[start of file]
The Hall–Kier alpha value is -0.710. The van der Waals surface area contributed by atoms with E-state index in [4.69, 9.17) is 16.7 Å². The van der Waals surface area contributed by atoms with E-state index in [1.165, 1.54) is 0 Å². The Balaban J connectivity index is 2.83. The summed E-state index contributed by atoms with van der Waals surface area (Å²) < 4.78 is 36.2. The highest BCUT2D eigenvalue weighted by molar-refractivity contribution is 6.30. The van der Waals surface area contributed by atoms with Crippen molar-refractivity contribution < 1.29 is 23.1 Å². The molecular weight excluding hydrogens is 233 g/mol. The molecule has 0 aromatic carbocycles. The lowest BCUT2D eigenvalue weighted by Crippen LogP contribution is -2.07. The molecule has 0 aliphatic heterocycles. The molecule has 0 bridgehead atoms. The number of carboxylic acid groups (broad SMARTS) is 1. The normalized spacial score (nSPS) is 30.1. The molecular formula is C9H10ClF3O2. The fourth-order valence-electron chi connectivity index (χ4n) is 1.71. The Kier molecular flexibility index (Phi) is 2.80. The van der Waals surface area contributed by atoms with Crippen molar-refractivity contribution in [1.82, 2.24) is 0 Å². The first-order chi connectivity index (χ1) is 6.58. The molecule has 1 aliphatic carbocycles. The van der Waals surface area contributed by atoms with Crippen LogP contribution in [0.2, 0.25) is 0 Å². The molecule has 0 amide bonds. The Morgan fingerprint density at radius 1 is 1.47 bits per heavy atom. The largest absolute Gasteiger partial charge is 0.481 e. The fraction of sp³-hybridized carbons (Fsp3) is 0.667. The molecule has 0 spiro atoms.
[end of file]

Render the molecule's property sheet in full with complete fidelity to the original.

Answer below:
The Hall–Kier alpha value is -0.710. The van der Waals surface area contributed by atoms with E-state index in [4.69, 9.17) is 16.7 Å². The van der Waals surface area contributed by atoms with E-state index in [1.165, 1.54) is 0 Å². The Balaban J connectivity index is 2.83. The summed E-state index contributed by atoms with van der Waals surface area (Å²) < 4.78 is 36.2. The highest BCUT2D eigenvalue weighted by molar-refractivity contribution is 6.30. The van der Waals surface area contributed by atoms with Crippen molar-refractivity contribution < 1.29 is 23.1 Å². The molecular weight excluding hydrogens is 233 g/mol. The molecule has 0 aromatic carbocycles. The lowest BCUT2D eigenvalue weighted by Crippen LogP contribution is -2.07. The molecule has 0 aliphatic heterocycles. The molecule has 0 bridgehead atoms. The number of carboxylic acid groups (broad SMARTS) is 1. The normalized spacial score (nSPS) is 30.1. The molecular formula is C9H10ClF3O2. The fourth-order valence-electron chi connectivity index (χ4n) is 1.71. The Kier molecular flexibility index (Phi) is 2.80. The van der Waals surface area contributed by atoms with Crippen molar-refractivity contribution in [1.82, 2.24) is 0 Å². The first-order chi connectivity index (χ1) is 6.58. The molecule has 1 aliphatic carbocycles. The van der Waals surface area contributed by atoms with Crippen LogP contribution in [0.2, 0.25) is 0 Å². The molecule has 0 amide bonds. The Morgan fingerprint density at radius 1 is 1.47 bits per heavy atom. The largest absolute Gasteiger partial charge is 0.481 e. The fraction of sp³-hybridized carbons (Fsp3) is 0.667. The molecule has 0 spiro atoms.